Visually, the game is pretty stunning. I own the Wii U version, though I’ve seen the Switch version first hand. They’re largely similar, so whatever Nintendo machine you decide to buy the game for, it isn’t too different. That being said, I have noticed the Wii U version has lower texture quality (Think a PC game’s *medium* setting as opposed to *high*). But the physics of the wind blowing grass in the fields, or the little touches like insects flying off of flowers, or tiny birds fluttering about, are all here. Unfortunately the one major issue affecting the game is performance drop off. It isn’t uncommon for open world games to have performance issues, as they’re some of the more demanding games for video cards, and chipsets to render. In the case of Zelda, some of the drops are really rough in some areas. The initial area seems to be the worst since it is so densely populated with objects, and NPCs. Factor in the special effects, and the frame rate begins to take a big hit.
Now the good thing is, these still aren’t bad enough to make things unplayable. It’s still responsive enough to do what you need to do. But it will be noticeable, both from a visual standpoint, as well as feeling. Movement becomes sluggish, and frame drops will sometimes make it look choppy. The other saving grace is these usually only last a few seconds, and in the scope of the game world, they’re pretty small areas. Still, for some players it is going to be really annoying.
The other issue is that at least on the Wii U, you’ll see a significant amount of pop in a few areas, as it looks like the draw distance was adjusted to increase performance. It’s a pretty minor nitpick in the grand scheme of things. Still, seeing wild sheep randomly appearing as your parachute passes over a farm, or seeing details of rocks load in when you get closer to a mountain, are noticeable things. Nothing that ruins the enjoyment, but it is a technical issue that open world games often have, and Zelda is no exception.
Be that as it may, the game still looks beautiful, taking the pseudo cel shaded look of Skyward Sword, and merging it with some of the realistic look found in Twilight Princess. The result is pretty great, giving a nice mesh of fantasy, and realism. It can be very vibrant, rich, and colorful when it needs to be. It can also be very grim, frightening, and full on terrifying when it needs to be. This gives an already great game, an amazing sense of atmosphere. The dynamic soundtrack does this as well. In many ways it reminded me of playing one of the Metroid Prime games. A song that fits any situation. When things are bleak, the music reflects that. When things are hopeful it reflects that too. Even when things are calm, it manages to come off with something light, and nurturing. Unless you start thinking things are too quiet. In which case the game probably thinks that too, so the soundtrack begins to change.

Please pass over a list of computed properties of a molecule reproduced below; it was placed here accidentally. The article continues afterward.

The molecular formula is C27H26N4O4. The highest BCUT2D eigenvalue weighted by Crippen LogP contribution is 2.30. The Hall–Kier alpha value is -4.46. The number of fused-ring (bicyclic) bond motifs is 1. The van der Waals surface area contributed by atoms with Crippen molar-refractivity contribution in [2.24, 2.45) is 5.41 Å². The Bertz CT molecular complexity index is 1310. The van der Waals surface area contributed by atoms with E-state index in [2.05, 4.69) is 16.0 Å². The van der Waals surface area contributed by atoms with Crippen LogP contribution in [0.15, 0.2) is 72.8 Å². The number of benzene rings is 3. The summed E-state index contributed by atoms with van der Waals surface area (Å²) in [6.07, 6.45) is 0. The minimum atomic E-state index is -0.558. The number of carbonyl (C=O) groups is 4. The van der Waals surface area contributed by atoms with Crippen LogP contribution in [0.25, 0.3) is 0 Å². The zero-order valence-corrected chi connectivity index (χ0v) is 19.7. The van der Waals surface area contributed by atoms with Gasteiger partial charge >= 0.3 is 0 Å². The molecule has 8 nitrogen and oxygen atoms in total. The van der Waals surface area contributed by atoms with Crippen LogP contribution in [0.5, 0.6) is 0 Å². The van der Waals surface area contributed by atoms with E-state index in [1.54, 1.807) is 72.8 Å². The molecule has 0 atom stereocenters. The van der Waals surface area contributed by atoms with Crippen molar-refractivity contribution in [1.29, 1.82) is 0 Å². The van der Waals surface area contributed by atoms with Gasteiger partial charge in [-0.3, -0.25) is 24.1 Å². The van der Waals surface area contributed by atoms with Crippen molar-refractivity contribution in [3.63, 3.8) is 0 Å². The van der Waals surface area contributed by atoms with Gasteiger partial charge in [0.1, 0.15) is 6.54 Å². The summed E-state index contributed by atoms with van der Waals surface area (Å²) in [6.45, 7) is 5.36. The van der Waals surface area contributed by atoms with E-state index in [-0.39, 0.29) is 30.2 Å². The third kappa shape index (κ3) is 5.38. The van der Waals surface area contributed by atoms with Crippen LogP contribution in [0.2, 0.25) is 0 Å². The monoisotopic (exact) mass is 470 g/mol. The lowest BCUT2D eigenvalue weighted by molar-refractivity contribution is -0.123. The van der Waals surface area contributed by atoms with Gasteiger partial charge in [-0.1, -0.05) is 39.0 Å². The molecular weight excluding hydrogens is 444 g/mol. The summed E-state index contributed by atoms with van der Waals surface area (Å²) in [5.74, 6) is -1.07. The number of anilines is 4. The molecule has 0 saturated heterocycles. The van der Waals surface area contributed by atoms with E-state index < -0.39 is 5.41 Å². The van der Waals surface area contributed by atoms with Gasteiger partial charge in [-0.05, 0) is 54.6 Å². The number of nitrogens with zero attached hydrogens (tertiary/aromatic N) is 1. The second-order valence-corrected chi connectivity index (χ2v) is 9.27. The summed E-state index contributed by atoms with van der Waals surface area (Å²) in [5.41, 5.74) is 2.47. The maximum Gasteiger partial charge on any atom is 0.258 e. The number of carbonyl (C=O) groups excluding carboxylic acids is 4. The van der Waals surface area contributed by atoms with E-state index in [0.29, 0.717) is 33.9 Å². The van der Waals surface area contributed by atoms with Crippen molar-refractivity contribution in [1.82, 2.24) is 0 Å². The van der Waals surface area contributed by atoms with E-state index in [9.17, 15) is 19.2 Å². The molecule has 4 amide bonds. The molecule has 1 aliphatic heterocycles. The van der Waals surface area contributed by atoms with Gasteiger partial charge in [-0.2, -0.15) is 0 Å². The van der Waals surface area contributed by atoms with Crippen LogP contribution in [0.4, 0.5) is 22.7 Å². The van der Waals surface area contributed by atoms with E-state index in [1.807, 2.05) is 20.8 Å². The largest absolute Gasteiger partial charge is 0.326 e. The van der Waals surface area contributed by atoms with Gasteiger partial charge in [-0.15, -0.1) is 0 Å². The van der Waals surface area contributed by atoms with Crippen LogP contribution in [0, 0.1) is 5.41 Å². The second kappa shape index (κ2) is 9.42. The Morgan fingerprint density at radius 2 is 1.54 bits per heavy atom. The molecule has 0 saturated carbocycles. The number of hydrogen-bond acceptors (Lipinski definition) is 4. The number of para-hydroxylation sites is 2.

I could probably fit another 8,000 or so words into this review talking about the excellent weather effects, how you’ll freeze to death in the snow without the right clothes. Or how great the animations are for any situation. Or the effective use of day, and night cycles. Or the neat little effects like fire burning grass when you swing a lit torch at a bad guy in the fields. Or about how you need to solve the shrine dungeons to get enough McGuffins to go to another place to extend your life meter (Okay, another spoiler there.). I could talk about the importance of towers, and constant saving (Again, you will be screaming “NOOOOOOOOOO!!!” a lot.). But I don’t want to give everything away, nor do I want to prattle on too long. The point is, that yes, The Legend Of Zelda: Breath Of The Wild is worth getting, even if you’re not a rabid Zelda fan. The technical hitches keep me from calling it sheer perfection. But if you haven’t owned a Nintendo console since the Gamecube, it makes for a very strong launch title for the Switch. Likewise, if you own Nintendo’s current system, and want to wait until there are more games for the Switch before buying one, this is a terrific sendoff for the Wii U. It’s a huge game with hundreds of hours of content. Not busy work. Not banal tasks. Real stuff. Plus, by the time you do see everything the digital expansion pack they’re working on will be out, which could possibly make a great game even better. Early adopters get some in-game cosmetics, but I recommend waiting, until it arrives. There’s already a ton to do in the initial game.
The Legend Of Zelda: Breath Of The Wild is excellent, and an early contender for many GOTY lists. Whether you experience it in the flashy new sports coupe or the old jalopy you’re going to be going on one hell of a ride. I’ve still got a long way to go journeying through it. But at 40 hours in, I think it’s safe to say this is one ride worth taking.
Final Score: 9 out of 10